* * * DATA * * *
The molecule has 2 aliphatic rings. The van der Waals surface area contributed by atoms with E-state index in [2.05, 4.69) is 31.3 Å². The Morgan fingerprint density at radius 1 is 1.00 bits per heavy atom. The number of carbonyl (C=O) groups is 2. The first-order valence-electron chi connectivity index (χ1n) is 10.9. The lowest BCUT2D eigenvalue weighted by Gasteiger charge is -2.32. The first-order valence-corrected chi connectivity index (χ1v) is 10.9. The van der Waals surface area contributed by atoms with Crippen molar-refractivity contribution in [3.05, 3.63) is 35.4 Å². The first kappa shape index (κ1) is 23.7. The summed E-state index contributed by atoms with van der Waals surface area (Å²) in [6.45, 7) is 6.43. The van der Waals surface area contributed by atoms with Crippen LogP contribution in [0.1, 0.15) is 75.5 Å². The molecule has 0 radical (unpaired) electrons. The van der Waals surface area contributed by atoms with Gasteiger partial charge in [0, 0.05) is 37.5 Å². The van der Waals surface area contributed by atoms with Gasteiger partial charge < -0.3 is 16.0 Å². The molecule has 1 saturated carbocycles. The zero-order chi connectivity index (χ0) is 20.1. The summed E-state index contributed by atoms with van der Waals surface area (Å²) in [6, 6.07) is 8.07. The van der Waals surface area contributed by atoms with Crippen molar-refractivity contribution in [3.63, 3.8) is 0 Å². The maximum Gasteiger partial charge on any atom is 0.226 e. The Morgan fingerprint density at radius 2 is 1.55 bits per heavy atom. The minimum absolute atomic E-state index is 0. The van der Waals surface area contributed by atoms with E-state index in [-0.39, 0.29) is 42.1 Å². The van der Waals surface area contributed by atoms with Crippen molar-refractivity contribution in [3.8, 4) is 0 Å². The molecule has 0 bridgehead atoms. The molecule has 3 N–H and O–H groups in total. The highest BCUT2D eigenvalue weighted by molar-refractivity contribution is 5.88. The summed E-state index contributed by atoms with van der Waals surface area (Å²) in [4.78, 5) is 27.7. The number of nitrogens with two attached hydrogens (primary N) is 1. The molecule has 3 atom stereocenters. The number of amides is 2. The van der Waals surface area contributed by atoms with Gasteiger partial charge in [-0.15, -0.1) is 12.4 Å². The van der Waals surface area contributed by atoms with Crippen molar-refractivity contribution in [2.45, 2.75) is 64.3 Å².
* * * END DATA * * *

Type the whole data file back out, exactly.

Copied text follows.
The molecule has 2 aliphatic rings. The van der Waals surface area contributed by atoms with E-state index in [2.05, 4.69) is 31.3 Å². The Morgan fingerprint density at radius 1 is 1.00 bits per heavy atom. The number of carbonyl (C=O) groups is 2. The first-order valence-electron chi connectivity index (χ1n) is 10.9. The lowest BCUT2D eigenvalue weighted by Gasteiger charge is -2.32. The first-order valence-corrected chi connectivity index (χ1v) is 10.9. The van der Waals surface area contributed by atoms with Crippen molar-refractivity contribution in [3.05, 3.63) is 35.4 Å². The first kappa shape index (κ1) is 23.7. The summed E-state index contributed by atoms with van der Waals surface area (Å²) in [6.45, 7) is 6.43. The van der Waals surface area contributed by atoms with Crippen LogP contribution in [0.1, 0.15) is 75.5 Å². The molecule has 0 radical (unpaired) electrons. The van der Waals surface area contributed by atoms with Gasteiger partial charge in [0, 0.05) is 37.5 Å². The van der Waals surface area contributed by atoms with Gasteiger partial charge < -0.3 is 16.0 Å². The molecule has 1 saturated carbocycles. The zero-order chi connectivity index (χ0) is 20.1. The summed E-state index contributed by atoms with van der Waals surface area (Å²) in [6, 6.07) is 8.07. The van der Waals surface area contributed by atoms with Crippen molar-refractivity contribution in [3.63, 3.8) is 0 Å². The maximum Gasteiger partial charge on any atom is 0.226 e. The Morgan fingerprint density at radius 2 is 1.55 bits per heavy atom. The minimum absolute atomic E-state index is 0. The van der Waals surface area contributed by atoms with E-state index in [-0.39, 0.29) is 42.1 Å². The van der Waals surface area contributed by atoms with Crippen molar-refractivity contribution in [3.8, 4) is 0 Å². The molecule has 0 bridgehead atoms. The molecule has 3 N–H and O–H groups in total. The highest BCUT2D eigenvalue weighted by molar-refractivity contribution is 5.88. The summed E-state index contributed by atoms with van der Waals surface area (Å²) in [4.78, 5) is 27.7. The number of nitrogens with two attached hydrogens (primary N) is 1. The molecule has 3 atom stereocenters. The number of amides is 2. The van der Waals surface area contributed by atoms with Gasteiger partial charge in [-0.15, -0.1) is 12.4 Å². The van der Waals surface area contributed by atoms with Crippen molar-refractivity contribution in [2.45, 2.75) is 64.3 Å².